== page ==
He has been able to excite the stock market for TSLA to about 25% of the value of General Motors while selling less cars than the Corvette. Now that is brilliance. Will he be able to maintain his current high with lawsuits and legislation aimed at him? If you bought the stock it may be a good time to unload it.

    Pending law would block Tesla sales in New York

    Tesla's battle with dealership owners is coming to a head in New York, where legislators are considering a bill that would block the electric-car maker from directly selling vehicles in the state.

    http://money.cnn.com/2013/06/21/autos/tesla-new-york/index.html?section=money_to- - pstories&utm_source=feedburner&utm_medium=feed&utm_campaign=Feed%3A+rss%2Fmoney_- - topstories+%28Top+Stories%29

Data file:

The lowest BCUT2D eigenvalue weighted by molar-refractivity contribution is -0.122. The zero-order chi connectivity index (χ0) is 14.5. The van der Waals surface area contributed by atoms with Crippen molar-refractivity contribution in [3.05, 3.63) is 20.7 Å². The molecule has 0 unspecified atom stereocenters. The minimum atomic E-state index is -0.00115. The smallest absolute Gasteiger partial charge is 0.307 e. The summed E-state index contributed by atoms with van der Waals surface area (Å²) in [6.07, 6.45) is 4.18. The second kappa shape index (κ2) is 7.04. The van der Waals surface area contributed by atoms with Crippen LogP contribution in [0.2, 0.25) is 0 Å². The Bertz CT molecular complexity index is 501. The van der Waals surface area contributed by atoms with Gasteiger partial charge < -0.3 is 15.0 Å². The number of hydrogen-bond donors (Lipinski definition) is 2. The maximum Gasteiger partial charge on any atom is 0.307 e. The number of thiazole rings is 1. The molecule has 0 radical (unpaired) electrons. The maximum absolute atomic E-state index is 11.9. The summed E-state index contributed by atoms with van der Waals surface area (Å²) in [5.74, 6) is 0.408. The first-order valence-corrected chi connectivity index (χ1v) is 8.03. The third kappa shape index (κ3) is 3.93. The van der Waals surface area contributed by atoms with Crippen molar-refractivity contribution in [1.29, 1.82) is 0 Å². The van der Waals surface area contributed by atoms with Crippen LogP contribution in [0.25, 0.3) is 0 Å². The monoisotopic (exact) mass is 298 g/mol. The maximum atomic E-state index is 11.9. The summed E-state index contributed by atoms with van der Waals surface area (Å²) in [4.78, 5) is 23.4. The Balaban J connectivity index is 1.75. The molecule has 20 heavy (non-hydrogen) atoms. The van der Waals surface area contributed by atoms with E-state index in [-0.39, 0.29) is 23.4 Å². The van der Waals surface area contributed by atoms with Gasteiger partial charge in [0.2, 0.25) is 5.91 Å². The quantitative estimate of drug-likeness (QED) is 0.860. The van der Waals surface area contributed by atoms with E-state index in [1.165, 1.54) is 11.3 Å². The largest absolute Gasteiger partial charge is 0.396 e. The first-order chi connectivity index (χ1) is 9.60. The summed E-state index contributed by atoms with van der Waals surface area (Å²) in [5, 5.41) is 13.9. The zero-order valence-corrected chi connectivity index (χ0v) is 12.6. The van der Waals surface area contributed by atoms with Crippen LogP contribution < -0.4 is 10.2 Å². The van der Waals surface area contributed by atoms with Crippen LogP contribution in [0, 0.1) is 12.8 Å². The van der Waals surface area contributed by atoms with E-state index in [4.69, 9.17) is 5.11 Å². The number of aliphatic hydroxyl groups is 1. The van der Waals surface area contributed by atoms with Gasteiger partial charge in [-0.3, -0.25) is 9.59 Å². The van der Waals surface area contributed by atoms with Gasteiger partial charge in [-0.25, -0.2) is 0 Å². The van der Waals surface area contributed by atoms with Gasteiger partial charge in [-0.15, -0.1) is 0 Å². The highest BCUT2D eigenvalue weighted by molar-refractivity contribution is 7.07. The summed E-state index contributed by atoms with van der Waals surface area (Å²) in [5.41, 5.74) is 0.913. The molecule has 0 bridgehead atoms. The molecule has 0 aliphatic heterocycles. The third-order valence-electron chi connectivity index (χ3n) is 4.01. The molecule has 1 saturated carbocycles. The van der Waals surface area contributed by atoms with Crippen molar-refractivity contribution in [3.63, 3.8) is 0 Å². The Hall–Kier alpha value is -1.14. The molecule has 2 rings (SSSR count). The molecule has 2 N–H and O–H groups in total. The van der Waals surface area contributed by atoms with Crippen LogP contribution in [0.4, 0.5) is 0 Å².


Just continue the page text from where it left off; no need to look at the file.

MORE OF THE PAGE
• MrShift@EdmundsMrShift@Edmunds Posts: 43,647
    It's not "carbon credits" by the way. I think you (and many people) confuse CC with “green credits”,which are sold to other automakers through a California program that requires a certain number of pollution-free cars per manufacturer.
    Also, these credits will be decreasing from now on, and there will be none for Tesla's planned overseas sales.

    The battle in New York and other states certainly suggests cronyism on a massive scale between legislators and automobile dealers, wherein the buying public will be prevented from eliminating the "middle man" in their new car purchases.

    Basically, as I see it, what we have here is a political defense of a archaic system of franchise protectionism---a throttling of free market commerce, in other words.
  • gagricegagrice San DiegoPosts: 28,679
    Basically, as I see it, what we have here is a political defense of a archaic system of franchise protectionism---a throttling of free market commerce, in other words.